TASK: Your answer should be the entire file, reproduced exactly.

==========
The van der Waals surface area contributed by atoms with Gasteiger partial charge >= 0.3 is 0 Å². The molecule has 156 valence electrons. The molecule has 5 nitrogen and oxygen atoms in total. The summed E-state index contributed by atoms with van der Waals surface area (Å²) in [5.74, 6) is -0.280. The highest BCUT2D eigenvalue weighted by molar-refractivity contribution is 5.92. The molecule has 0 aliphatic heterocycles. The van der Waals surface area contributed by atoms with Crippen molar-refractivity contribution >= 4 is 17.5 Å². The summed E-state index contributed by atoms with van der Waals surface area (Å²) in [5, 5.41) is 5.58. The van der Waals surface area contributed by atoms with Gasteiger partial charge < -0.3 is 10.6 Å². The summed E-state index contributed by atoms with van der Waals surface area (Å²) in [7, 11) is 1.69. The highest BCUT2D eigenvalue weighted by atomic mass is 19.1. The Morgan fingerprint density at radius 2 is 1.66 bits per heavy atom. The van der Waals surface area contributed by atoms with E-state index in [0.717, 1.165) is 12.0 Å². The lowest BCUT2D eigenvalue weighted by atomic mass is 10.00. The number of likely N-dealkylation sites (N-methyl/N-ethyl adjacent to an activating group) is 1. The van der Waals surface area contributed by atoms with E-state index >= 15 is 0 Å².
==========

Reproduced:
The van der Waals surface area contributed by atoms with Gasteiger partial charge >= 0.3 is 0 Å². The molecule has 156 valence electrons. The molecule has 5 nitrogen and oxygen atoms in total. The summed E-state index contributed by atoms with van der Waals surface area (Å²) in [5.74, 6) is -0.280. The highest BCUT2D eigenvalue weighted by molar-refractivity contribution is 5.92. The molecule has 0 aliphatic heterocycles. The van der Waals surface area contributed by atoms with Crippen molar-refractivity contribution >= 4 is 17.5 Å². The summed E-state index contributed by atoms with van der Waals surface area (Å²) in [5, 5.41) is 5.58. The van der Waals surface area contributed by atoms with Gasteiger partial charge < -0.3 is 10.6 Å². The summed E-state index contributed by atoms with van der Waals surface area (Å²) in [7, 11) is 1.69. The highest BCUT2D eigenvalue weighted by atomic mass is 19.1. The Morgan fingerprint density at radius 2 is 1.66 bits per heavy atom. The van der Waals surface area contributed by atoms with E-state index in [0.717, 1.165) is 12.0 Å². The lowest BCUT2D eigenvalue weighted by atomic mass is 10.00. The number of likely N-dealkylation sites (N-methyl/N-ethyl adjacent to an activating group) is 1. The van der Waals surface area contributed by atoms with E-state index >= 15 is 0 Å².